Figure 2B. Effect of absolute ethanol extract from Cimicifugae rhizoma on cyclooxygenase-2 (COX-2 expression in the LPSstimulated RAW264.7 cells. RAW 264.7 cells were treated with 1 μg/ml of LPS and different concentrations of absolute ethanol extract from Cimicifugae rhizoma for 24 h. The levels of COX-2 and GAPDH mRNA were determined by semi-quantitative RT-PCR.

biomedres-densitometric-measurement

Figure 2C. Quantification of the COX-2 expression level was achieved with densitometric measurement.

Tumor suppressor activity assay

Cytotoxicity assay and semi-quantitative RT-PCR analysis: The results of cell cytotoxicity of A549 cells after incubation in the presence of different extracts from C. rhizoma for 24 h, 48 h and 72 h are shown in figures 3A-3C. The results at 24 h showed that C. rhizoma extract significantly reduced cellular viability when compared with untreated control in 70% ethanol, absolute ethanol, 70% methanol and absolute methanol groups (P<0.05) (Figure 3A).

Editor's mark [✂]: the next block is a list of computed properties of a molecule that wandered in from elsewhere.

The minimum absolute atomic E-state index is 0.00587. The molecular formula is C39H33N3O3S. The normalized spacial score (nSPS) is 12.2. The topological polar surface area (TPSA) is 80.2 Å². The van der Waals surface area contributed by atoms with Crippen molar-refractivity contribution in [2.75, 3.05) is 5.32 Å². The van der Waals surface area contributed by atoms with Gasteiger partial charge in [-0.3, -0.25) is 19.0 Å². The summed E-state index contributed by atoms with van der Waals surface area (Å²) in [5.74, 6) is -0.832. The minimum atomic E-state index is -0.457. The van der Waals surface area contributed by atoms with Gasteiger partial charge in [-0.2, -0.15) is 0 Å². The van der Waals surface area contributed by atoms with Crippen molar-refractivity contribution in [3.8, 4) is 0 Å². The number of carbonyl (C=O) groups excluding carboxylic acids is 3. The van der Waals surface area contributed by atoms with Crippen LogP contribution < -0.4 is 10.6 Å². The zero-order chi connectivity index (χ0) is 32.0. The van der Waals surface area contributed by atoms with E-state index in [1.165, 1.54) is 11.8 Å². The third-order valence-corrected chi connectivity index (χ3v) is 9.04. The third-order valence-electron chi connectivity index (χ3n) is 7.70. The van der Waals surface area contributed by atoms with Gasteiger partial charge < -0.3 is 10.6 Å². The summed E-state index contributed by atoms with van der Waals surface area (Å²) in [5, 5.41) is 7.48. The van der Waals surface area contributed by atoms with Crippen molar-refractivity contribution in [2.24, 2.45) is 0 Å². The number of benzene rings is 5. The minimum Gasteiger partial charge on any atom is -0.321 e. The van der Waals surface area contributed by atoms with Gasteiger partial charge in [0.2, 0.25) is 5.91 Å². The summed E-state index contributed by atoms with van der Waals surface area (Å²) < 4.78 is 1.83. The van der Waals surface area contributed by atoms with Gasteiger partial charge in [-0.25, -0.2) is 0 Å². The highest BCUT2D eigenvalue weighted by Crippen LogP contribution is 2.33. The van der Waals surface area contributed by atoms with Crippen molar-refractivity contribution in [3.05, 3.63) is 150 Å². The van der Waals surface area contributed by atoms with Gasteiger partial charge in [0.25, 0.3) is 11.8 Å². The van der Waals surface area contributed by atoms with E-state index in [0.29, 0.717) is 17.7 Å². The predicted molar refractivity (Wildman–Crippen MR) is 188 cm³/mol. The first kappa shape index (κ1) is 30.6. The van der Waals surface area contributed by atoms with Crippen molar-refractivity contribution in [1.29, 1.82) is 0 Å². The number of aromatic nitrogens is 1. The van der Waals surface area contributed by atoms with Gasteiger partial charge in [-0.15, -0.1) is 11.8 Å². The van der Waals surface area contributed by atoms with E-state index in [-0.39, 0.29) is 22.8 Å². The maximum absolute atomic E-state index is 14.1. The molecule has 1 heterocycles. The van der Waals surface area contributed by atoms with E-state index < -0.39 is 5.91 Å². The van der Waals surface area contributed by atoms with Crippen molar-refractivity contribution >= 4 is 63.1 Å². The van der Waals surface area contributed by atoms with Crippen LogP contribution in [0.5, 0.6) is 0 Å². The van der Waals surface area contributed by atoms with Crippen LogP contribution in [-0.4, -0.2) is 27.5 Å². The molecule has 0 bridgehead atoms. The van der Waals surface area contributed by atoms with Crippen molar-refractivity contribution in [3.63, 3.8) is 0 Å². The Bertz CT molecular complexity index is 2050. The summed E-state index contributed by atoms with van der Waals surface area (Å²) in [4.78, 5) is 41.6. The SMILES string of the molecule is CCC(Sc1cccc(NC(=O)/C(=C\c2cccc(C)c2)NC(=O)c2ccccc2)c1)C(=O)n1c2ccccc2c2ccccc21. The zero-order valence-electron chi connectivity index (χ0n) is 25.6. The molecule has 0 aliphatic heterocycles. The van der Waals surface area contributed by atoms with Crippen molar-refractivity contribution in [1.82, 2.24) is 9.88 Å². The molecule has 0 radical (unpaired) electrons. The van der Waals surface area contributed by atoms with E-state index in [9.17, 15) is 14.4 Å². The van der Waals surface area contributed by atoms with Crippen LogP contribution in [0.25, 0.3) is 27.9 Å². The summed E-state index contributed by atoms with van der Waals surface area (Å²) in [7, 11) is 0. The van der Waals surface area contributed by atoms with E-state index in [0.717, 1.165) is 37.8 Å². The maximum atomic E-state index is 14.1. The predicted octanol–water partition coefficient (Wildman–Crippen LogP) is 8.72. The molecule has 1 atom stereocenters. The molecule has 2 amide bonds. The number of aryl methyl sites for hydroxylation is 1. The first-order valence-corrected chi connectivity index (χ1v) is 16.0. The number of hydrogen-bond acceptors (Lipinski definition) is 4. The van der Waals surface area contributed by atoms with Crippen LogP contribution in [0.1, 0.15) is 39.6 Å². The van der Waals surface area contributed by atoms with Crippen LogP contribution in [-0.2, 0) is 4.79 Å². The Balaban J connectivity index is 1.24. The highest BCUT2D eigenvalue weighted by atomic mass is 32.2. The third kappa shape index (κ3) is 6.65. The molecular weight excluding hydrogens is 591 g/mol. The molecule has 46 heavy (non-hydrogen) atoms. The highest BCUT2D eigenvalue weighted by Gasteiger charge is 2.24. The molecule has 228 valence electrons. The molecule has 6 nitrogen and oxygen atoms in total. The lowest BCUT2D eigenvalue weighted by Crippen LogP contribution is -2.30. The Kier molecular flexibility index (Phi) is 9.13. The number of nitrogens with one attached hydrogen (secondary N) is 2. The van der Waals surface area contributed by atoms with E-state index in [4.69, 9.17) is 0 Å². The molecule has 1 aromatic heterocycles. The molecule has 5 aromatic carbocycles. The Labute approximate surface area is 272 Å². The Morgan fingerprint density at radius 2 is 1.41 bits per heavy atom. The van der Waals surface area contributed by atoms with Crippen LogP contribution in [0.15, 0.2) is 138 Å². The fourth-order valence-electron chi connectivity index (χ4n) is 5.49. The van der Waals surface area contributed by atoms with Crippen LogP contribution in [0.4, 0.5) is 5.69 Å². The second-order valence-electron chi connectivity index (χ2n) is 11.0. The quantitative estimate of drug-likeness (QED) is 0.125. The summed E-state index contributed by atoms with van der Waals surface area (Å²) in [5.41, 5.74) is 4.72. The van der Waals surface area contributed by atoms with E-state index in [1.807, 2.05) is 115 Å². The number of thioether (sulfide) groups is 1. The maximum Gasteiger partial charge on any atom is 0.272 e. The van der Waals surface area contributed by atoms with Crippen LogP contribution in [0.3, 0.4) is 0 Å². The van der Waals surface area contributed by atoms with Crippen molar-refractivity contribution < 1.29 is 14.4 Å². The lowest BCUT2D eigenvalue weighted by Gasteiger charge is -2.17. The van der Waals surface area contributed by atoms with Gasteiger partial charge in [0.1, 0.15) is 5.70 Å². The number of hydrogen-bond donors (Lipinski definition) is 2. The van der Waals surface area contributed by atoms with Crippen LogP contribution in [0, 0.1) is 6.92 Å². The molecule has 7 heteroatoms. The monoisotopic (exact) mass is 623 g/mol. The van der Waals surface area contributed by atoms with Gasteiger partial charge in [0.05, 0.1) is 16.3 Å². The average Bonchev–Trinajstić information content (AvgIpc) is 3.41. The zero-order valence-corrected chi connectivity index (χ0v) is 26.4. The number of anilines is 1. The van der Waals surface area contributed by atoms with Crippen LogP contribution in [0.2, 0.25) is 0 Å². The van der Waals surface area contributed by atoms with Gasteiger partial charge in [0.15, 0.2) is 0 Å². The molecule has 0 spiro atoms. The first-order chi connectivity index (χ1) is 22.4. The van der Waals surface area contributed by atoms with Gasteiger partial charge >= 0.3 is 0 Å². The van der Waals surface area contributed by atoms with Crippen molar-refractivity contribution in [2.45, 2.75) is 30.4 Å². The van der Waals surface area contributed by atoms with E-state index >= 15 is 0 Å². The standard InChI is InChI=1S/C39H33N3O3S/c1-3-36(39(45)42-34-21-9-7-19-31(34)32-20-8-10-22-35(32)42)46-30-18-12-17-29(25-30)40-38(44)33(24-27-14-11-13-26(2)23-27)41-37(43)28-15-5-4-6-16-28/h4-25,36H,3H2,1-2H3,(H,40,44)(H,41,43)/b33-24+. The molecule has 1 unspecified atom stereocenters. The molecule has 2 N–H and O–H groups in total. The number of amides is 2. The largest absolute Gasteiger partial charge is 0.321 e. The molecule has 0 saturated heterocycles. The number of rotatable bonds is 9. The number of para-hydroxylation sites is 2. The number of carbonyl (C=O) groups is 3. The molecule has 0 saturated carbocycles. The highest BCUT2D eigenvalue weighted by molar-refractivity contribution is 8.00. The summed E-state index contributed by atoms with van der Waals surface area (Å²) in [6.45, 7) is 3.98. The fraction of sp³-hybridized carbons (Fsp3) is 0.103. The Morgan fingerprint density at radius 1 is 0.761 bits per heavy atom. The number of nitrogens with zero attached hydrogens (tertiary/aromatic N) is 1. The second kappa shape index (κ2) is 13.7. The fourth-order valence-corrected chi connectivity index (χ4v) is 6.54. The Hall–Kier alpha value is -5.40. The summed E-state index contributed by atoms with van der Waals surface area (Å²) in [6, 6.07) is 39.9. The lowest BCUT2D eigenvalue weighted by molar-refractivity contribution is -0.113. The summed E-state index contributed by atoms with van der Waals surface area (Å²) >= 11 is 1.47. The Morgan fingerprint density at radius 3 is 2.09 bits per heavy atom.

biomedres-Statistically-significant-differences

Figure 3A. Cell viability on A 549 cells of different extracts from Cimicifugae rhizoma for 24 h. Each value is expressed as mean ± SD (n=3). #Statistically significant differences were seen when compared with the control (non-treated group) at 24 h (P<0.05).*There were statistically significant differences when compared with 200 μg/ml group in each extraction method.

The results at 48h and 72 h (Figures 3B and 3C) showed similar trends with 24 h data with the decrease of viability with longer incubation time. The subgroups (from 400 to 800 μg/ml) of 70% ethanol, absolute ethanol, 70% methanol and methanol extracts showed statistically significant reduction in cellular viability with highest effects in absolute ethanol group.